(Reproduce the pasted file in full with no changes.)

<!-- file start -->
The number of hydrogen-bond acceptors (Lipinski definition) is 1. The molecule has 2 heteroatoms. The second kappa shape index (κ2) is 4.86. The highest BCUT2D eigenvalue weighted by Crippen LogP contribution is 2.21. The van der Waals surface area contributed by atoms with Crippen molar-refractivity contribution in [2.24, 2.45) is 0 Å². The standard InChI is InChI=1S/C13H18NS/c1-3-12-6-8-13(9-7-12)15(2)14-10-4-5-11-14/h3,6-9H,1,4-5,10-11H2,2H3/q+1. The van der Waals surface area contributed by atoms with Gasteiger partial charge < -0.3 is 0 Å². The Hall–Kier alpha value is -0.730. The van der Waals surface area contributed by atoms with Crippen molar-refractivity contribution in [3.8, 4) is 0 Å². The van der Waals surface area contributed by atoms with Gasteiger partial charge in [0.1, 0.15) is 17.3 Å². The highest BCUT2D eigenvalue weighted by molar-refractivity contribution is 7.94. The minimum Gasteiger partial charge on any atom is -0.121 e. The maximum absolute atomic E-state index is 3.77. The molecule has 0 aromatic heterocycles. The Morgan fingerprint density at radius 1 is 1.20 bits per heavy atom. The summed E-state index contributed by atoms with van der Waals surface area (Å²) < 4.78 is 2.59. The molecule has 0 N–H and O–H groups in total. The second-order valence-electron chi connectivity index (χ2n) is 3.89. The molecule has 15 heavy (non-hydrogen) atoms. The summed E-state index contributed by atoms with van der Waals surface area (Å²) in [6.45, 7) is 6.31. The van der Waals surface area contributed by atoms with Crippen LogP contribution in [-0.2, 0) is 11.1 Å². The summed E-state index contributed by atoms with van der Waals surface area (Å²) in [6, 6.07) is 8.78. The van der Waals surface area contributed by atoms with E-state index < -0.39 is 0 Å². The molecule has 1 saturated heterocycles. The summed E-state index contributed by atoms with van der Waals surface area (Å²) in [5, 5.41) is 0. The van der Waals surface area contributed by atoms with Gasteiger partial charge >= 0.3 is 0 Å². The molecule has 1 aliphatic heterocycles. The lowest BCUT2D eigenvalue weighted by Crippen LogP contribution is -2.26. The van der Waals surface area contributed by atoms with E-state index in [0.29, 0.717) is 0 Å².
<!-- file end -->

The number of hydrogen-bond acceptors (Lipinski definition) is 1. The molecule has 2 heteroatoms. The second kappa shape index (κ2) is 4.86. The highest BCUT2D eigenvalue weighted by Crippen LogP contribution is 2.21. The van der Waals surface area contributed by atoms with Crippen molar-refractivity contribution in [2.24, 2.45) is 0 Å². The standard InChI is InChI=1S/C13H18NS/c1-3-12-6-8-13(9-7-12)15(2)14-10-4-5-11-14/h3,6-9H,1,4-5,10-11H2,2H3/q+1. The van der Waals surface area contributed by atoms with Gasteiger partial charge < -0.3 is 0 Å². The Hall–Kier alpha value is -0.730. The van der Waals surface area contributed by atoms with Crippen molar-refractivity contribution in [3.8, 4) is 0 Å². The van der Waals surface area contributed by atoms with Gasteiger partial charge in [0.1, 0.15) is 17.3 Å². The highest BCUT2D eigenvalue weighted by molar-refractivity contribution is 7.94. The minimum Gasteiger partial charge on any atom is -0.121 e. The maximum absolute atomic E-state index is 3.77. The molecule has 0 aromatic heterocycles. The Morgan fingerprint density at radius 1 is 1.20 bits per heavy atom. The summed E-state index contributed by atoms with van der Waals surface area (Å²) < 4.78 is 2.59. The molecule has 0 N–H and O–H groups in total. The second-order valence-electron chi connectivity index (χ2n) is 3.89. The molecule has 15 heavy (non-hydrogen) atoms. The summed E-state index contributed by atoms with van der Waals surface area (Å²) in [6.45, 7) is 6.31. The van der Waals surface area contributed by atoms with Crippen LogP contribution in [-0.2, 0) is 11.1 Å². The summed E-state index contributed by atoms with van der Waals surface area (Å²) in [6, 6.07) is 8.78. The van der Waals surface area contributed by atoms with E-state index < -0.39 is 0 Å². The molecule has 1 saturated heterocycles. The summed E-state index contributed by atoms with van der Waals surface area (Å²) in [5, 5.41) is 0. The van der Waals surface area contributed by atoms with Gasteiger partial charge >= 0.3 is 0 Å². The molecule has 1 aliphatic heterocycles. The lowest BCUT2D eigenvalue weighted by Crippen LogP contribution is -2.26. The van der Waals surface area contributed by atoms with E-state index in [0.29, 0.717) is 0 Å².